A Harvard study found that missed school days due to inclement weather such as snow does not impact student learning. The study’s author, Goodman theorized that school administrators, when setting the academic calendar for the year will set aside bad weather days to for make-up elsewhere. Meaning, the projections for forecasted days to be missed are pre-baked into the calendar. Typically, these extra days are added at the end, prior to the summer break.
So, it looks like conventional wisdom was right after all, kids who are absent from unmade up, and therefore, missed school days, “those kids can fall behind,” Harvard Kennedy School Assistant Professor Joshua Goodman clarified.
The American Academy of Pediatrics, citing policies put forth by the Council on School Health, advised its Pediatricians to ask their patients during routine examinations, the number of days missed from school. Why? Because, “chronic absenteeism puts students at risk for poor school performance and school dropout. As a result, they are at risk for unhealthy behaviors as adolescents and young adults as well as poor long-term health outcomes.”
Why the differences of outcome findings and research?
Just like the above, some school administrators find inconsistencies in data and research. For instance, in Australia (due to hurricanes, brush fires, and other extreme weather conditions) research was conducted to determine the impact of school absences. It was found that outcomes differ depending upon whether an absence is “excused” or “unexcused.”
They wrote, “unauthorised absences had a significantly stronger association with achievement than authorised absences, and this was seen consistently in Years 3, 5, 7 and 9. Even small amounts of unauthorised absence from school were associated with substantial falls in average NAPLAN test scores. It is likely that unauthorised absences reflect more than just time away from school, but also possibly behavioural and school engagement issues. We noted that distinct gaps in unauthorised absences between more and less advantaged students emerged from Year 1, and this may reflect differences in parental attitudes towards education.”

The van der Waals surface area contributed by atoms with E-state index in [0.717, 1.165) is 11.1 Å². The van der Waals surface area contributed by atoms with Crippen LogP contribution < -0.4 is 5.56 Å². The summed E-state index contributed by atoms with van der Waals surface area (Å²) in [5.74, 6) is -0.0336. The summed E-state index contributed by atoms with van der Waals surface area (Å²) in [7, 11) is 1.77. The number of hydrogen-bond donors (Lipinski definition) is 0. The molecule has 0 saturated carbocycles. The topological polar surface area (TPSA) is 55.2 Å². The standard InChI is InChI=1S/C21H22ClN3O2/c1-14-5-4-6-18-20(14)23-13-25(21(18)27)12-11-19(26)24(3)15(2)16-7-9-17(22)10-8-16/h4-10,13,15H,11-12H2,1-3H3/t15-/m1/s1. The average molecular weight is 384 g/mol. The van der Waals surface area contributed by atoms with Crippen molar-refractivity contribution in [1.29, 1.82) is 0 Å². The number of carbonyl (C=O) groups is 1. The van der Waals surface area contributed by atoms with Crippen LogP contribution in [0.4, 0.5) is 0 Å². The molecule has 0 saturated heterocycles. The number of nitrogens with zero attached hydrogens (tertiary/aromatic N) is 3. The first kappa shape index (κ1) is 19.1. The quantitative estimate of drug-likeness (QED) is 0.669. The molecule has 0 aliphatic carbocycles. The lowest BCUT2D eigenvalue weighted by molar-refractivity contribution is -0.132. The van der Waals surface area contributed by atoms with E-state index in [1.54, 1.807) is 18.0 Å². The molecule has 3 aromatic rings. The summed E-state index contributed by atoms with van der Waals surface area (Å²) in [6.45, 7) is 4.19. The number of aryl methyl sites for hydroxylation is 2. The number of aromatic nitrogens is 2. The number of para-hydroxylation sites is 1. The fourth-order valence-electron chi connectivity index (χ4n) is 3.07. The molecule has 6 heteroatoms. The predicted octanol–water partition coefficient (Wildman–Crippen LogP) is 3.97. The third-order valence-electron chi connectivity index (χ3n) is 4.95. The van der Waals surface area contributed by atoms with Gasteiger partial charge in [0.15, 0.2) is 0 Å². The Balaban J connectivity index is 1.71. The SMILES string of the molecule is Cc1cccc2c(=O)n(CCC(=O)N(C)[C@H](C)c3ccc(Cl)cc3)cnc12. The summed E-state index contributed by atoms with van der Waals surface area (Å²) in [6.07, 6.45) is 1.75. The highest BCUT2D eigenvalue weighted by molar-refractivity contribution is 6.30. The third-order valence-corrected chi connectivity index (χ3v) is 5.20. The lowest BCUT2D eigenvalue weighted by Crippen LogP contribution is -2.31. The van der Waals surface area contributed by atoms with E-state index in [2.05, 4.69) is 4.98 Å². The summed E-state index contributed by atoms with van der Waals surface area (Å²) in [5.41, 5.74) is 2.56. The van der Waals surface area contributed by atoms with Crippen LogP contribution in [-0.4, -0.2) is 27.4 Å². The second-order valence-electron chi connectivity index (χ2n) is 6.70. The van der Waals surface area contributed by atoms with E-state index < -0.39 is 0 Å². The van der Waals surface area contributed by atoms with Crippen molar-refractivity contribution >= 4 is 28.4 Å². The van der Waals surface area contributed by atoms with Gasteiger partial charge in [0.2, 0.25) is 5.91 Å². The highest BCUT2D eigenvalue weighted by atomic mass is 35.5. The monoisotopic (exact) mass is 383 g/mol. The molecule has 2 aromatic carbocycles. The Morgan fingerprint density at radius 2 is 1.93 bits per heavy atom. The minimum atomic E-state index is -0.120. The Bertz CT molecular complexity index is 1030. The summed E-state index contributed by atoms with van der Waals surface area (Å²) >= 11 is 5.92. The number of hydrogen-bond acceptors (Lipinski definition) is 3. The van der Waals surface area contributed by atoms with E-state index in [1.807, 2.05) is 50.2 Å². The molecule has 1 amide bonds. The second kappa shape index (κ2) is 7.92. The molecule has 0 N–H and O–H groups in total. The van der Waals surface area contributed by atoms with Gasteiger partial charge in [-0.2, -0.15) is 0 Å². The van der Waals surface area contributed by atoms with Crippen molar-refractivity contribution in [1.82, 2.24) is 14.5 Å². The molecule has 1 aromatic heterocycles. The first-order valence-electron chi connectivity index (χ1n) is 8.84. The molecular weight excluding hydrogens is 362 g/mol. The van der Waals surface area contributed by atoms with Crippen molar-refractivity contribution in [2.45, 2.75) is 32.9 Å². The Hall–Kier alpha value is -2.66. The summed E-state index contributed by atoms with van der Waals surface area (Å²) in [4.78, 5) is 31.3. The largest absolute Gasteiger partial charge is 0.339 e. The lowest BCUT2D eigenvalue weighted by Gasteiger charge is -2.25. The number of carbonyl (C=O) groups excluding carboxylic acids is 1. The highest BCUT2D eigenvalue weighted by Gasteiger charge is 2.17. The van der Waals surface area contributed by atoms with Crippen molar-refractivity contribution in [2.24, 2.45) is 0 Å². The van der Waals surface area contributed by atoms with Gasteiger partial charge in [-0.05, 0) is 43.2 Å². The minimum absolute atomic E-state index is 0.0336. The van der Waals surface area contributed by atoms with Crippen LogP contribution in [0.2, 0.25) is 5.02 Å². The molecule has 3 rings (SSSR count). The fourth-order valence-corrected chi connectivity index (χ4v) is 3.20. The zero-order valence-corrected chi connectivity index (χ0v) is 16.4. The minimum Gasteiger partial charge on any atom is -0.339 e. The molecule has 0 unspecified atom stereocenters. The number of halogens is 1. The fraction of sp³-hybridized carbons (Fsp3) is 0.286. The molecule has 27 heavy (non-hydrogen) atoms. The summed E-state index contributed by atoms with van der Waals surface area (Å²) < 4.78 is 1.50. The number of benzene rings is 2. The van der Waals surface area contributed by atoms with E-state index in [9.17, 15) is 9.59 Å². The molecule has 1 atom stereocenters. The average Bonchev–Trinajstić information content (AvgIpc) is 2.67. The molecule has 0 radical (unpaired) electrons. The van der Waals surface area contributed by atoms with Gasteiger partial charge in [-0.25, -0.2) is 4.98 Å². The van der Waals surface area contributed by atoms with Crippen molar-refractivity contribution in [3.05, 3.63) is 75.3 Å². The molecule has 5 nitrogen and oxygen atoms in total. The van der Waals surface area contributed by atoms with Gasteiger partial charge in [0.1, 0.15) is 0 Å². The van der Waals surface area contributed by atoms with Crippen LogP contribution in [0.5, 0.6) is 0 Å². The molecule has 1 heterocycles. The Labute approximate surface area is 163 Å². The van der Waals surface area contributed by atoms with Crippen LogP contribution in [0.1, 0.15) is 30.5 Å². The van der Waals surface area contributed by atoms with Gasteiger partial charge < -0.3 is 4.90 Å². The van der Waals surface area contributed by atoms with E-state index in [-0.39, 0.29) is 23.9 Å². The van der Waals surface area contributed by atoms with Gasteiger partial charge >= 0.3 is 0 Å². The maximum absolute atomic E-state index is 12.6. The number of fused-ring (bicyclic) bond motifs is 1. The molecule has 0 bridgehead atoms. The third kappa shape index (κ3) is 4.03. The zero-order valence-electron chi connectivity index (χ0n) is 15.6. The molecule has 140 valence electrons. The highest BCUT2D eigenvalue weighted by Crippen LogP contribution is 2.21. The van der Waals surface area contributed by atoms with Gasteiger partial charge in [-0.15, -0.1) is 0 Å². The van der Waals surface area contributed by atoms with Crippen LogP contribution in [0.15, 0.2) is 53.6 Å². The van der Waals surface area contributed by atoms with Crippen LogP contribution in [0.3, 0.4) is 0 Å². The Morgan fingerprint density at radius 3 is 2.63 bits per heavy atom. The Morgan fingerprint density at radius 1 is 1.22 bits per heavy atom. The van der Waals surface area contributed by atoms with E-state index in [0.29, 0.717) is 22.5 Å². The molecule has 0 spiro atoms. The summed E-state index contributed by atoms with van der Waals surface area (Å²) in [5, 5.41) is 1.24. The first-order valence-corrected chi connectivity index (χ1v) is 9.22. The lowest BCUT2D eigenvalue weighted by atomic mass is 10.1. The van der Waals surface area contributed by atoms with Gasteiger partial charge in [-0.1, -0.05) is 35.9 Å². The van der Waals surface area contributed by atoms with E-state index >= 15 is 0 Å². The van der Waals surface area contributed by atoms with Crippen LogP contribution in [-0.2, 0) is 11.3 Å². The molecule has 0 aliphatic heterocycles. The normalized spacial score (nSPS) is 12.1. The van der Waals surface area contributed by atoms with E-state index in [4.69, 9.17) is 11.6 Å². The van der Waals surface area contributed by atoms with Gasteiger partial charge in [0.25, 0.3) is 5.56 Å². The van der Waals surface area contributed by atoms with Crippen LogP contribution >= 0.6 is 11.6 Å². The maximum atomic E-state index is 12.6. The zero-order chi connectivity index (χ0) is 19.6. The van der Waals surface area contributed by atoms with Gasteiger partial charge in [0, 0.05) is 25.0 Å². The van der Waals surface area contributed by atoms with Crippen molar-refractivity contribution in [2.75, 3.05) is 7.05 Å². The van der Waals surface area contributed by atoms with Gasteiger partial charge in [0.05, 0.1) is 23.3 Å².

Huge impacts on nonperformance
Through the years, educators and educational policy-makers have grappled poor school attendance and its associated problems. In Chicago, researchers calculated that,”the number of days students were absent in eighth grade was eight times more predictive of freshman year course failure than eighth grade test scores,” as well as graduation rates, GPA and course failures. Findings were similarly replicated in Baltimore.
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So, where does that leave us?
Going back to the recommendations to Pediatricians, and paraphrasing for parents and educators, we should:
- Dig deeper when receiving/making requests for student absences;
- Chronic absenteeism may hide conditions related to homelessness, abuse, serious or terminal illness, and family instability;
- Think twice before requesting/approving a student absence as what an adult perceives to be no big deal may result in so many missing academic days that their child may have a difficult time catching up to his/her peers;
- Refrain from requesting back-dated or falsified illness ‘doctor’s notes‘ to justify an absence; and
- Consider re-scheduling extended family holidays and trips to times consistent with the holidays and school vacations indicated on the academic calendar.
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